Invasive Species Compendium

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Abstract

CO2 and CH4 budgets and global warming potential modifications in Sphagnum-dominated peat mesocosms invaded by Molinia caerulea.

Abstract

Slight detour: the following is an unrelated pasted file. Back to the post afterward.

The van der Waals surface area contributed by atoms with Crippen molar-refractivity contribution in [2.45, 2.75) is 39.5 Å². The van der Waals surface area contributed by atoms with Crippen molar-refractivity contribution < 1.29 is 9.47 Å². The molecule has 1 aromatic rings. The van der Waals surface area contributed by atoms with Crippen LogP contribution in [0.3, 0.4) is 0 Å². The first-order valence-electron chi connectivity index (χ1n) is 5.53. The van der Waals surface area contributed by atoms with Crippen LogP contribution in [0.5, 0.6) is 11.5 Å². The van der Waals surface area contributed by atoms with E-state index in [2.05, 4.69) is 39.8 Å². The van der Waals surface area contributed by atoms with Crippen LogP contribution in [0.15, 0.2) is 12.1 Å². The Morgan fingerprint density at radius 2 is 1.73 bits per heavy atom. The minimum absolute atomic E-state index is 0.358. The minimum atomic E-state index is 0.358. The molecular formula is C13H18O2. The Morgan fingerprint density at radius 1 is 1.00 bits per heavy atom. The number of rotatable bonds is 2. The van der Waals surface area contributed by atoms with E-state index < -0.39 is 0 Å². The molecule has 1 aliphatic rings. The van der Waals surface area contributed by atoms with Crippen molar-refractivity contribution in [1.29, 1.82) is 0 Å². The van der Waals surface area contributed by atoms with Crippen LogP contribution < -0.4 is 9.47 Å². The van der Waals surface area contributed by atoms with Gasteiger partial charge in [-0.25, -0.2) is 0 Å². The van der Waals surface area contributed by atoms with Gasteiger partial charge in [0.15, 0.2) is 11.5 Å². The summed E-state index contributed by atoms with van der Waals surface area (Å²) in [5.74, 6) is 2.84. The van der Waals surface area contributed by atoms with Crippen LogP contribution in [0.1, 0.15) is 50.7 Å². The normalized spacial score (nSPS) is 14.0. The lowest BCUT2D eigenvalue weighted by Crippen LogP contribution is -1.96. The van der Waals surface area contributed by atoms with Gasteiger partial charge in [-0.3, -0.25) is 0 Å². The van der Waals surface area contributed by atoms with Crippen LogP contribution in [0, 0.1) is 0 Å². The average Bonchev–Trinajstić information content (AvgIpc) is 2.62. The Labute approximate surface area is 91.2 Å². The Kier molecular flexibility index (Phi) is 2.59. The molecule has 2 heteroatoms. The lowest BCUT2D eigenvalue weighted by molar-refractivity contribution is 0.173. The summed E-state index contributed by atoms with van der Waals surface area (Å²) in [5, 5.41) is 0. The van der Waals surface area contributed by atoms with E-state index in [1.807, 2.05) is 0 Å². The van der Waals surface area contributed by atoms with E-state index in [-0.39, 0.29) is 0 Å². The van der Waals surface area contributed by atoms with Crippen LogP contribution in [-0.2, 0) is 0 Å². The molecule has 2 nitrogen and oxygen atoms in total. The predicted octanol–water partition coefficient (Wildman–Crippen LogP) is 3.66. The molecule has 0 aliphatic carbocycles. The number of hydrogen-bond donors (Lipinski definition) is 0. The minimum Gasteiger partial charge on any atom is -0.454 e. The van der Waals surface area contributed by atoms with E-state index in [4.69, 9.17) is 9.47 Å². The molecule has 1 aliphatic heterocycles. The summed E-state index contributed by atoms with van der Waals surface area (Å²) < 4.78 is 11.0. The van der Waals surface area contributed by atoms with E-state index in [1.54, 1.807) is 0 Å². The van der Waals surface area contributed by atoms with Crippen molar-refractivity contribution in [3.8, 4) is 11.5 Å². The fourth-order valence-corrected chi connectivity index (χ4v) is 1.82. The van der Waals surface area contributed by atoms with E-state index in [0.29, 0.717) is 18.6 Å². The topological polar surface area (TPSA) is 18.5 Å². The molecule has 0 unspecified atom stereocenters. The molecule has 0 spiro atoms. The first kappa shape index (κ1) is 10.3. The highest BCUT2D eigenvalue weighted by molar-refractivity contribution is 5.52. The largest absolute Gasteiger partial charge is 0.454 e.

Plant communities play a key role in regulating greenhouse gas (GHG) emissions in peatland ecosystems and therefore in their ability to act as carbon (C) sinks. However, in response to global change, a shift from Sphagnum-dominated to vascular-plant-dominated peatlands may occur, with a potential alteration in their C-sink function. To investigate how the main GHG fluxes (CO2 and CH4) are affected by a plant community change (shift from dominance of Sphagnum mosses to vascular plants, i.e., Molinia caerulea), a mesocosm experiment was set up. Gross primary production (GPP), ecosystem respiration (ER) and CH4 emission models were used to estimate the annual C balance and global warming potential under both vegetation covers. While the ER and CH4 emission models estimated an output of, respectively, 376 ± 108 and 7 ± 4 gCm-2 yr-1 in Sphagnum mesocosms, this reached 1018 ± 362 and 33 ± 8 gCm-2 yr-1 in mesocosms with Sphagnum rubellum and Molinia caerulea. Annual modeled GPP was estimated at -414± 122 and -1273 ± 482 gCm-2 yr-1 in Sphagnum and Sphagnum + Molinia plots, respectively, leading to an annual CO2 and CH4 budget of -30 gCm-2 yr-1 in Sphagnum plots and of -223 gCm-2 yr-1 in Sphagnum + Molinia ones (i.e., a C sink). Even if CH4 emissions accounted for a small part of the gaseous C efflux (ca. 3%), their global warming potential value makes both plant communities have a climate warming effect. The shift of vegetation from Sphagnum mosses to Molinia caerulea seems beneficial for C sequestration at a gaseous level. However, roots and litter of Molinia caerulea could provide substrates for C emissions that were not taken into account in the short measurement period studied here.